Shallow thinking
  |  First Published: November 2009

Even if you’re a fish, the warmth of that Summer sun feels great and where do fish go to achieve this? The shallows, of course.

Fishing the shallows is an art that requires patience, persistence and, above all, observation, but the rewards are worth it.

With that lovely Summer warmth, fish move over flats and into the shallows to sunbake as much as to feed.

Start by walking the flats and shallows at low tide, looking for signs that fish have been feeding there. Indications may be obvious, like the sandy silhouette of a flathead, or a crushed crab or oyster from a bream; indents in the sand over worm or nipper beds where mullet and whiting have been fossicking, or skittish mullet on the fringes as the tide rises.

There are several ways to hunt these fish so be prepared to diversify.

Wading is a way to keep cool and maximise the stealth factor by getting right up close and personal with your intended prey. A short cast at a fish spotted through polarised sunnies is a tactic and there’s no better feeling to have sighted, hunted and captured your fish.

In a boat or canoe you may need to lengthen your sights and casts to achieve the same results. Sometimes the extra elevation allows you to spot fish before they see you.

Nippers are arguably the best baits over the flats, while fresh prawns or squirt worms will also take their share.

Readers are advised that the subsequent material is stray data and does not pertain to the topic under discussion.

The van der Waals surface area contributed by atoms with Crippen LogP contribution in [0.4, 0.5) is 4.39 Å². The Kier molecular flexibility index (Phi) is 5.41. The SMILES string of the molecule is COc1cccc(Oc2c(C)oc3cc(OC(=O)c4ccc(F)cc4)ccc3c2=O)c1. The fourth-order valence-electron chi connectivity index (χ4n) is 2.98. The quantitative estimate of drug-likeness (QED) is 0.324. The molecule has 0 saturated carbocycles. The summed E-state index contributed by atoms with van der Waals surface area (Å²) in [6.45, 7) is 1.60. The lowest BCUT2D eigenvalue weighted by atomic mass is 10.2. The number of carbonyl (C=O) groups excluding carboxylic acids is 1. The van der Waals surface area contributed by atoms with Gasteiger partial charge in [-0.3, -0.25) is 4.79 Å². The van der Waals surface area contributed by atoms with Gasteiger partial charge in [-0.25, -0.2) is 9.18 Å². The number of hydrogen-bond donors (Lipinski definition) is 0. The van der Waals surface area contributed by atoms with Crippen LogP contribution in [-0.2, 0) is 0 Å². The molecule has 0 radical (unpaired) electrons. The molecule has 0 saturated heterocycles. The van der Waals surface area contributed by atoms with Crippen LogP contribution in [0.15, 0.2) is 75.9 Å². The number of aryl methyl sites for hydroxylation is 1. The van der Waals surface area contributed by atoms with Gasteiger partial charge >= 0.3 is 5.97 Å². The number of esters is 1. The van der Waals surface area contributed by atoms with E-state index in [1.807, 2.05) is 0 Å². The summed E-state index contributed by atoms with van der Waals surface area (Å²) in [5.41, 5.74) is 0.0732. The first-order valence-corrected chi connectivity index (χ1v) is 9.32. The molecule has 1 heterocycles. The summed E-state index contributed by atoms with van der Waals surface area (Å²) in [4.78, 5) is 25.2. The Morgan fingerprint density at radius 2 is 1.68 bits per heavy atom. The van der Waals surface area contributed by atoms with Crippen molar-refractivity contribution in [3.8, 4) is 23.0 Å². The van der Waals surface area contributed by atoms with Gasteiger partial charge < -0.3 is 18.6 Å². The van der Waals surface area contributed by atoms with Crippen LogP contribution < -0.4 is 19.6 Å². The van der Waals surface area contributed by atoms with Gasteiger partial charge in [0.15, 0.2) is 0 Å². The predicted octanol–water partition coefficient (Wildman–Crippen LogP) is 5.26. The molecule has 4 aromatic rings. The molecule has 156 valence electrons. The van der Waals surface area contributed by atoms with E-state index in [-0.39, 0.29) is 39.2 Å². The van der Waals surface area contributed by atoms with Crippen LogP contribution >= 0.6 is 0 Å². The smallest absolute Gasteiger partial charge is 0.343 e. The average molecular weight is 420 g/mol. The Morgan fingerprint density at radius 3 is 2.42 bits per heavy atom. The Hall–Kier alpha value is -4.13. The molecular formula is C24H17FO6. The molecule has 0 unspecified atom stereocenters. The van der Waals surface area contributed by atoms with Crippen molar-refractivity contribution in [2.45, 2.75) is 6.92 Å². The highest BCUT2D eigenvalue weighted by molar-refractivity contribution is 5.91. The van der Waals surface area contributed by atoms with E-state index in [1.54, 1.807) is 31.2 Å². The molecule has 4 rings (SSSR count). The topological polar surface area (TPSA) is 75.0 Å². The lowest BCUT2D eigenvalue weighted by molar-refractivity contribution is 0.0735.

Whether you use lures or bait, expect plenty of action.

The bream, flathead, whiting, blackfish and others are in such good numbers this season that a sly angler fishing in this stealthy method should have a lot of success.

A lot of anglers may be unaware that game fish, especially marlin, like to sunbake in the shallow layers of the ocean. The sun’s warmth brings these fish to the surface, where they just glide along with the waves.

When you spot a marlin doing this it may or may not respond to a lure or bait; more often not. Note your position and return later in the day, maybe on the change of the tide.

Those fish will be in that area for a reason, more than likely a food source, so at some stage they will feed; if not today maybe tomorrow.

Marlin are already increasing in numbers, following a series of warm eddies that are also hosting good numbers of yellowfin, striped tuna and albacore, along with shadowing mako, blue and hammerhead sharks.

Berley trails will work well on sharks, as will a bridled striped tuna also likely to entice a marlin.

There is plenty closer to shore for the bottom fishos with tiger flathead in excellent numbers in around 50m.

Anglers starting on the reefs in this depth will also encounter snapper and blue and jackass morwong. Drift off the reefs and you’ll get flatties and gummy sharks.

Up at Montague Island the kingies are plentiful all though some weeding out is required to find fish of size. Jigging, live-baiting or strip fishing will work on its day.

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